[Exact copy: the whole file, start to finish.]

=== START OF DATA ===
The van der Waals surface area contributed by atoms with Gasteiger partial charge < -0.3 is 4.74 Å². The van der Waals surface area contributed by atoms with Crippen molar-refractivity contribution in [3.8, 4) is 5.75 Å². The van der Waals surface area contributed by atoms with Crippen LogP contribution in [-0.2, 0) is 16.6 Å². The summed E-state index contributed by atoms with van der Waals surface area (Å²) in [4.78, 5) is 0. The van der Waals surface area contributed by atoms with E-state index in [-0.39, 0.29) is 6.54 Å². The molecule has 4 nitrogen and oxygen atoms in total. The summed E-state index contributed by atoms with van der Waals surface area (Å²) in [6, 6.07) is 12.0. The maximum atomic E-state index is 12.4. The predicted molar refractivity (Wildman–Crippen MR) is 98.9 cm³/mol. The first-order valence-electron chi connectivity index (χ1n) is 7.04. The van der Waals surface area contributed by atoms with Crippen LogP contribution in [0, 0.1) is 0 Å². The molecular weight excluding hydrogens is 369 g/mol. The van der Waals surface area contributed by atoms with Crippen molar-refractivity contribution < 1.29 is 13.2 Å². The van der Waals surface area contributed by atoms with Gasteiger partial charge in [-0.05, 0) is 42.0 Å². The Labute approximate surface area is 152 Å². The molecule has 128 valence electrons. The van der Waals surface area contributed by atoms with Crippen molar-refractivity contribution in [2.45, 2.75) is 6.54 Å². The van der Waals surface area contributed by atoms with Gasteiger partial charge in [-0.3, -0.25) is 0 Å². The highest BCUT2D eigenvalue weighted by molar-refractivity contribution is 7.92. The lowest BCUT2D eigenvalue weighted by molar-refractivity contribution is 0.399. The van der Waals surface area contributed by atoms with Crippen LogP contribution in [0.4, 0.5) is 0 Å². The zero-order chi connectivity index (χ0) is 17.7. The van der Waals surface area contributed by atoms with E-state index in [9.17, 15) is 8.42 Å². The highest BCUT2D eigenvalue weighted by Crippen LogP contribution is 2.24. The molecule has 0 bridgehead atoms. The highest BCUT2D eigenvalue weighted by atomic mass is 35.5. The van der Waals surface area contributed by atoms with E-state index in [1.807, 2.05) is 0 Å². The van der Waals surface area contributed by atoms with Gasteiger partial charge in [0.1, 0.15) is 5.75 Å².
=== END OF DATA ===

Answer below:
The van der Waals surface area contributed by atoms with Gasteiger partial charge < -0.3 is 4.74 Å². The van der Waals surface area contributed by atoms with Crippen molar-refractivity contribution in [3.8, 4) is 5.75 Å². The van der Waals surface area contributed by atoms with Crippen LogP contribution in [-0.2, 0) is 16.6 Å². The summed E-state index contributed by atoms with van der Waals surface area (Å²) in [4.78, 5) is 0. The van der Waals surface area contributed by atoms with E-state index in [-0.39, 0.29) is 6.54 Å². The molecule has 4 nitrogen and oxygen atoms in total. The summed E-state index contributed by atoms with van der Waals surface area (Å²) in [6, 6.07) is 12.0. The maximum atomic E-state index is 12.4. The predicted molar refractivity (Wildman–Crippen MR) is 98.9 cm³/mol. The first-order valence-electron chi connectivity index (χ1n) is 7.04. The van der Waals surface area contributed by atoms with Crippen LogP contribution in [0, 0.1) is 0 Å². The molecular weight excluding hydrogens is 369 g/mol. The van der Waals surface area contributed by atoms with Crippen molar-refractivity contribution < 1.29 is 13.2 Å². The van der Waals surface area contributed by atoms with Gasteiger partial charge in [-0.05, 0) is 42.0 Å². The Labute approximate surface area is 152 Å². The molecule has 128 valence electrons. The van der Waals surface area contributed by atoms with Crippen molar-refractivity contribution in [2.45, 2.75) is 6.54 Å². The van der Waals surface area contributed by atoms with Gasteiger partial charge in [-0.3, -0.25) is 0 Å². The highest BCUT2D eigenvalue weighted by molar-refractivity contribution is 7.92. The lowest BCUT2D eigenvalue weighted by molar-refractivity contribution is 0.399. The van der Waals surface area contributed by atoms with Crippen LogP contribution in [0.4, 0.5) is 0 Å². The zero-order chi connectivity index (χ0) is 17.7. The van der Waals surface area contributed by atoms with E-state index in [9.17, 15) is 8.42 Å². The highest BCUT2D eigenvalue weighted by Crippen LogP contribution is 2.24. The molecule has 0 bridgehead atoms. The highest BCUT2D eigenvalue weighted by atomic mass is 35.5. The van der Waals surface area contributed by atoms with E-state index in [1.807, 2.05) is 0 Å². The van der Waals surface area contributed by atoms with Gasteiger partial charge in [0.1, 0.15) is 5.75 Å².